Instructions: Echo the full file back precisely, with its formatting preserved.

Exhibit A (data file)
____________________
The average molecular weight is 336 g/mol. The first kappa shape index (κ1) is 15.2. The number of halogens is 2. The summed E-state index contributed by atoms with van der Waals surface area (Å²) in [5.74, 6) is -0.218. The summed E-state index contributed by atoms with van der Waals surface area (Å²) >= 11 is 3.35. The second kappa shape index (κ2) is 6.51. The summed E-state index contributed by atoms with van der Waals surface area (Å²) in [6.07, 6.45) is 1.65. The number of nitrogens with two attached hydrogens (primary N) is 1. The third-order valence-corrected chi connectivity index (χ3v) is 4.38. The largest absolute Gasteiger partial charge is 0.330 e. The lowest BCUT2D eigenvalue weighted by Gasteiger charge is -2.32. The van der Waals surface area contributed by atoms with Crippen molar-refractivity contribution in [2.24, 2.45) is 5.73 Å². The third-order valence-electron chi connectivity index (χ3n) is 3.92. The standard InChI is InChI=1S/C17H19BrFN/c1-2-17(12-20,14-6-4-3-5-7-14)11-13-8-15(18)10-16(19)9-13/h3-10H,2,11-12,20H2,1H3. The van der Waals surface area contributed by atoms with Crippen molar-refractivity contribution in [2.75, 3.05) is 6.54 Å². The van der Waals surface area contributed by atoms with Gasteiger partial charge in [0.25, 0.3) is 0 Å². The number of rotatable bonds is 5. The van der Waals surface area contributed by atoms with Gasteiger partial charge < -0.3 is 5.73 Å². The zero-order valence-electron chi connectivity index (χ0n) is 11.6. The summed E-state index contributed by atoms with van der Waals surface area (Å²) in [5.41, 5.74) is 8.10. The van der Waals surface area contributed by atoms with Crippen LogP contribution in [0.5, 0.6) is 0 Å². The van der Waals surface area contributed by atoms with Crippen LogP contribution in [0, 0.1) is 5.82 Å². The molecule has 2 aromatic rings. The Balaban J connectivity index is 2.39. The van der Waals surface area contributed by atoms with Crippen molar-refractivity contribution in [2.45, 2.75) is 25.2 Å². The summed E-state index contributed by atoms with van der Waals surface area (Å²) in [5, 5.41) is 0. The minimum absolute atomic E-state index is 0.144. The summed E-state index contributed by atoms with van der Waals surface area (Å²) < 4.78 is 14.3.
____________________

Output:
The average molecular weight is 336 g/mol. The first kappa shape index (κ1) is 15.2. The number of halogens is 2. The summed E-state index contributed by atoms with van der Waals surface area (Å²) in [5.74, 6) is -0.218. The summed E-state index contributed by atoms with van der Waals surface area (Å²) >= 11 is 3.35. The second kappa shape index (κ2) is 6.51. The summed E-state index contributed by atoms with van der Waals surface area (Å²) in [6.07, 6.45) is 1.65. The number of nitrogens with two attached hydrogens (primary N) is 1. The third-order valence-corrected chi connectivity index (χ3v) is 4.38. The largest absolute Gasteiger partial charge is 0.330 e. The lowest BCUT2D eigenvalue weighted by Gasteiger charge is -2.32. The van der Waals surface area contributed by atoms with Crippen molar-refractivity contribution in [2.24, 2.45) is 5.73 Å². The third-order valence-electron chi connectivity index (χ3n) is 3.92. The standard InChI is InChI=1S/C17H19BrFN/c1-2-17(12-20,14-6-4-3-5-7-14)11-13-8-15(18)10-16(19)9-13/h3-10H,2,11-12,20H2,1H3. The van der Waals surface area contributed by atoms with Crippen molar-refractivity contribution in [2.75, 3.05) is 6.54 Å². The van der Waals surface area contributed by atoms with Gasteiger partial charge in [0.25, 0.3) is 0 Å². The number of rotatable bonds is 5. The van der Waals surface area contributed by atoms with Gasteiger partial charge < -0.3 is 5.73 Å². The zero-order valence-electron chi connectivity index (χ0n) is 11.6. The summed E-state index contributed by atoms with van der Waals surface area (Å²) in [5.41, 5.74) is 8.10. The van der Waals surface area contributed by atoms with Crippen LogP contribution in [0.5, 0.6) is 0 Å². The van der Waals surface area contributed by atoms with Crippen LogP contribution in [0, 0.1) is 5.82 Å². The molecule has 2 aromatic rings. The Balaban J connectivity index is 2.39. The van der Waals surface area contributed by atoms with Crippen molar-refractivity contribution in [2.45, 2.75) is 25.2 Å². The summed E-state index contributed by atoms with van der Waals surface area (Å²) in [5, 5.41) is 0. The minimum absolute atomic E-state index is 0.144. The summed E-state index contributed by atoms with van der Waals surface area (Å²) < 4.78 is 14.3.